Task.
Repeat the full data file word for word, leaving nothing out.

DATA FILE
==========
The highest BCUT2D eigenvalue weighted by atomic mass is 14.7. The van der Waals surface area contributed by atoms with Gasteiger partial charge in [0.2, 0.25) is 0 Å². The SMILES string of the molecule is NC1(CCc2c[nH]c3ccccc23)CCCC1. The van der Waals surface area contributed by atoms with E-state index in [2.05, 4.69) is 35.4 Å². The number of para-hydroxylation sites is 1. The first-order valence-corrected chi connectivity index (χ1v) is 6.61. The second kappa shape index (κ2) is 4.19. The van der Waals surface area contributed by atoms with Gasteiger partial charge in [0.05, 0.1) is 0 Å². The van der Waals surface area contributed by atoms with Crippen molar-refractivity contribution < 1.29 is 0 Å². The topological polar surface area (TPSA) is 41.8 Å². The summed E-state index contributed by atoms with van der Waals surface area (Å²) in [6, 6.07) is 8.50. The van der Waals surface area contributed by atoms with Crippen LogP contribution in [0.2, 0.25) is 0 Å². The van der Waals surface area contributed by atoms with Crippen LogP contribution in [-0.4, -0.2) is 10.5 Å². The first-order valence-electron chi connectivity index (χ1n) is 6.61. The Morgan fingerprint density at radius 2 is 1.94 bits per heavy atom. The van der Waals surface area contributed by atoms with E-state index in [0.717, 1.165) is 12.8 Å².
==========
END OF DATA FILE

The highest BCUT2D eigenvalue weighted by atomic mass is 14.7. The van der Waals surface area contributed by atoms with Gasteiger partial charge in [0.2, 0.25) is 0 Å². The SMILES string of the molecule is NC1(CCc2c[nH]c3ccccc23)CCCC1. The van der Waals surface area contributed by atoms with E-state index in [2.05, 4.69) is 35.4 Å². The number of para-hydroxylation sites is 1. The first-order valence-corrected chi connectivity index (χ1v) is 6.61. The second kappa shape index (κ2) is 4.19. The van der Waals surface area contributed by atoms with Gasteiger partial charge in [0.05, 0.1) is 0 Å². The van der Waals surface area contributed by atoms with Crippen molar-refractivity contribution < 1.29 is 0 Å². The topological polar surface area (TPSA) is 41.8 Å². The summed E-state index contributed by atoms with van der Waals surface area (Å²) in [6, 6.07) is 8.50. The van der Waals surface area contributed by atoms with Crippen LogP contribution in [0.2, 0.25) is 0 Å². The van der Waals surface area contributed by atoms with Crippen LogP contribution in [-0.4, -0.2) is 10.5 Å². The first-order valence-electron chi connectivity index (χ1n) is 6.61. The Morgan fingerprint density at radius 2 is 1.94 bits per heavy atom. The van der Waals surface area contributed by atoms with E-state index in [0.717, 1.165) is 12.8 Å².